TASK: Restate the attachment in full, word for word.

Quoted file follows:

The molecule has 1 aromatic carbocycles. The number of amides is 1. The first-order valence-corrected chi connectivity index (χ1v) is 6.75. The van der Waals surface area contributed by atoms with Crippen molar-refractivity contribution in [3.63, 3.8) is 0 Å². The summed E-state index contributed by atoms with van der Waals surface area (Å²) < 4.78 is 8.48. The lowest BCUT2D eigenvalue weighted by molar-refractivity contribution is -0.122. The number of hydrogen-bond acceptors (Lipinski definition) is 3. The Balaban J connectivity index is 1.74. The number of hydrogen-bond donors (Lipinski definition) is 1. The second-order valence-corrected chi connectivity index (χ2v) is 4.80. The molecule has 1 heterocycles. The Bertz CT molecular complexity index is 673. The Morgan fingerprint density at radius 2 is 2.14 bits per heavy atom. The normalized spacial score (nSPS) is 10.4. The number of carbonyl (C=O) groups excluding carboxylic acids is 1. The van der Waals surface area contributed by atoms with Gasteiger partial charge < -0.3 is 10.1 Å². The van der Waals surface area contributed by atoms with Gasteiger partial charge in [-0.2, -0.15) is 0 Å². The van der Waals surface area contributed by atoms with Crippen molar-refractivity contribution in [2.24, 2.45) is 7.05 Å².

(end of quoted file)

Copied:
The molecule has 1 aromatic carbocycles. The number of amides is 1. The first-order valence-corrected chi connectivity index (χ1v) is 6.75. The van der Waals surface area contributed by atoms with Crippen molar-refractivity contribution in [3.63, 3.8) is 0 Å². The summed E-state index contributed by atoms with van der Waals surface area (Å²) < 4.78 is 8.48. The lowest BCUT2D eigenvalue weighted by molar-refractivity contribution is -0.122. The number of hydrogen-bond acceptors (Lipinski definition) is 3. The Balaban J connectivity index is 1.74. The number of hydrogen-bond donors (Lipinski definition) is 1. The second-order valence-corrected chi connectivity index (χ2v) is 4.80. The molecule has 1 heterocycles. The Bertz CT molecular complexity index is 673. The Morgan fingerprint density at radius 2 is 2.14 bits per heavy atom. The normalized spacial score (nSPS) is 10.4. The number of carbonyl (C=O) groups excluding carboxylic acids is 1. The van der Waals surface area contributed by atoms with Gasteiger partial charge < -0.3 is 10.1 Å². The van der Waals surface area contributed by atoms with Gasteiger partial charge in [-0.2, -0.15) is 0 Å². The van der Waals surface area contributed by atoms with Crippen molar-refractivity contribution in [2.24, 2.45) is 7.05 Å².